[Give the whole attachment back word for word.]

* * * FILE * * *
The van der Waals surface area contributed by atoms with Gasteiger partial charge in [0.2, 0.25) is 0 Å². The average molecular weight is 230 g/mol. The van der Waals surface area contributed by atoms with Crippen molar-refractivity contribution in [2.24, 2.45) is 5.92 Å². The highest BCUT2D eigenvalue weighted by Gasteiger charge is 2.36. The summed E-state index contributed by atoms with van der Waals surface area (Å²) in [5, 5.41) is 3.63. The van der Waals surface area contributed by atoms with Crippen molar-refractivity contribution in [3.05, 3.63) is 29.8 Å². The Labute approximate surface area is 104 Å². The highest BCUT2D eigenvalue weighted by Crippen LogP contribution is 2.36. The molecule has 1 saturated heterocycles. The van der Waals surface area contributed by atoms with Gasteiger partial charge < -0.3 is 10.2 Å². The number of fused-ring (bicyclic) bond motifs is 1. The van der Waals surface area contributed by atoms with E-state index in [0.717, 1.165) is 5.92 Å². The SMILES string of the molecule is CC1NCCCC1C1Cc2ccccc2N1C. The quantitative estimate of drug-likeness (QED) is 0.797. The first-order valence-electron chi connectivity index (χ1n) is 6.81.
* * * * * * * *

The van der Waals surface area contributed by atoms with Gasteiger partial charge in [0.2, 0.25) is 0 Å². The average molecular weight is 230 g/mol. The van der Waals surface area contributed by atoms with Crippen molar-refractivity contribution in [2.24, 2.45) is 5.92 Å². The highest BCUT2D eigenvalue weighted by Gasteiger charge is 2.36. The summed E-state index contributed by atoms with van der Waals surface area (Å²) in [5, 5.41) is 3.63. The van der Waals surface area contributed by atoms with Crippen molar-refractivity contribution in [3.05, 3.63) is 29.8 Å². The Labute approximate surface area is 104 Å². The highest BCUT2D eigenvalue weighted by Crippen LogP contribution is 2.36. The molecule has 1 saturated heterocycles. The van der Waals surface area contributed by atoms with Gasteiger partial charge < -0.3 is 10.2 Å². The number of fused-ring (bicyclic) bond motifs is 1. The van der Waals surface area contributed by atoms with E-state index in [0.717, 1.165) is 5.92 Å². The SMILES string of the molecule is CC1NCCCC1C1Cc2ccccc2N1C. The quantitative estimate of drug-likeness (QED) is 0.797. The first-order valence-electron chi connectivity index (χ1n) is 6.81.